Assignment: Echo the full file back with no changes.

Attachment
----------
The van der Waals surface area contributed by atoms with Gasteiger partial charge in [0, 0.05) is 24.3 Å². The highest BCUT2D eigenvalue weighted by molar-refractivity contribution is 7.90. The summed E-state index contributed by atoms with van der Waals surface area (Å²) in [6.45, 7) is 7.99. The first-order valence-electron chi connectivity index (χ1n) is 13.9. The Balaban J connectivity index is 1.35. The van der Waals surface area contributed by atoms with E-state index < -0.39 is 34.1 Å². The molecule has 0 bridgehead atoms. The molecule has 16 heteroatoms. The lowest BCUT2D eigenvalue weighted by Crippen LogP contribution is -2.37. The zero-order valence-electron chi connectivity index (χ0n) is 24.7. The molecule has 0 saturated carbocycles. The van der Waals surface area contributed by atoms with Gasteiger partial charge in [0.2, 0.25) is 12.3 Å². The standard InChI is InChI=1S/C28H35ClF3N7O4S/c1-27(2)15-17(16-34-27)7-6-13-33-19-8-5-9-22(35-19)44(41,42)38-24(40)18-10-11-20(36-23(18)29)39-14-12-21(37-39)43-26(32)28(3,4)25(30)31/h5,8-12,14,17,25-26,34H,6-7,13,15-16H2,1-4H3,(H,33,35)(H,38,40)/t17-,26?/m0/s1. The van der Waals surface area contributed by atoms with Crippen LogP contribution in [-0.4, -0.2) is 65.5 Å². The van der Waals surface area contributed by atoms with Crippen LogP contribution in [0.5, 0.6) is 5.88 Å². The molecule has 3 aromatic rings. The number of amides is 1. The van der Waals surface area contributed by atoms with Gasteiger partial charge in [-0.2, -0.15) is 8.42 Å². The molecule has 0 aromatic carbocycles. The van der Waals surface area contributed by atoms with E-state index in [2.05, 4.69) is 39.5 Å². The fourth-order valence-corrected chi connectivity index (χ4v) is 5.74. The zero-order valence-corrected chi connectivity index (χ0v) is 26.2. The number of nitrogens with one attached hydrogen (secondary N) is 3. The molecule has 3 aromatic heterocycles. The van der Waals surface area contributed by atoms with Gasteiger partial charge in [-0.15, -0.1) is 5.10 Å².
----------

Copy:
The van der Waals surface area contributed by atoms with Gasteiger partial charge in [0, 0.05) is 24.3 Å². The highest BCUT2D eigenvalue weighted by molar-refractivity contribution is 7.90. The summed E-state index contributed by atoms with van der Waals surface area (Å²) in [6.45, 7) is 7.99. The first-order valence-electron chi connectivity index (χ1n) is 13.9. The Balaban J connectivity index is 1.35. The van der Waals surface area contributed by atoms with E-state index < -0.39 is 34.1 Å². The molecule has 0 bridgehead atoms. The molecule has 16 heteroatoms. The lowest BCUT2D eigenvalue weighted by Crippen LogP contribution is -2.37. The zero-order valence-electron chi connectivity index (χ0n) is 24.7. The molecule has 0 saturated carbocycles. The van der Waals surface area contributed by atoms with Gasteiger partial charge in [0.2, 0.25) is 12.3 Å². The standard InChI is InChI=1S/C28H35ClF3N7O4S/c1-27(2)15-17(16-34-27)7-6-13-33-19-8-5-9-22(35-19)44(41,42)38-24(40)18-10-11-20(36-23(18)29)39-14-12-21(37-39)43-26(32)28(3,4)25(30)31/h5,8-12,14,17,25-26,34H,6-7,13,15-16H2,1-4H3,(H,33,35)(H,38,40)/t17-,26?/m0/s1. The van der Waals surface area contributed by atoms with Crippen LogP contribution in [-0.4, -0.2) is 65.5 Å². The van der Waals surface area contributed by atoms with Crippen LogP contribution in [0.5, 0.6) is 5.88 Å². The molecule has 3 aromatic rings. The number of amides is 1. The van der Waals surface area contributed by atoms with Gasteiger partial charge in [-0.2, -0.15) is 8.42 Å². The molecule has 0 aromatic carbocycles. The van der Waals surface area contributed by atoms with E-state index in [2.05, 4.69) is 39.5 Å². The fourth-order valence-corrected chi connectivity index (χ4v) is 5.74. The zero-order valence-corrected chi connectivity index (χ0v) is 26.2. The number of nitrogens with one attached hydrogen (secondary N) is 3. The molecule has 3 aromatic heterocycles. The van der Waals surface area contributed by atoms with Gasteiger partial charge in [-0.15, -0.1) is 5.10 Å².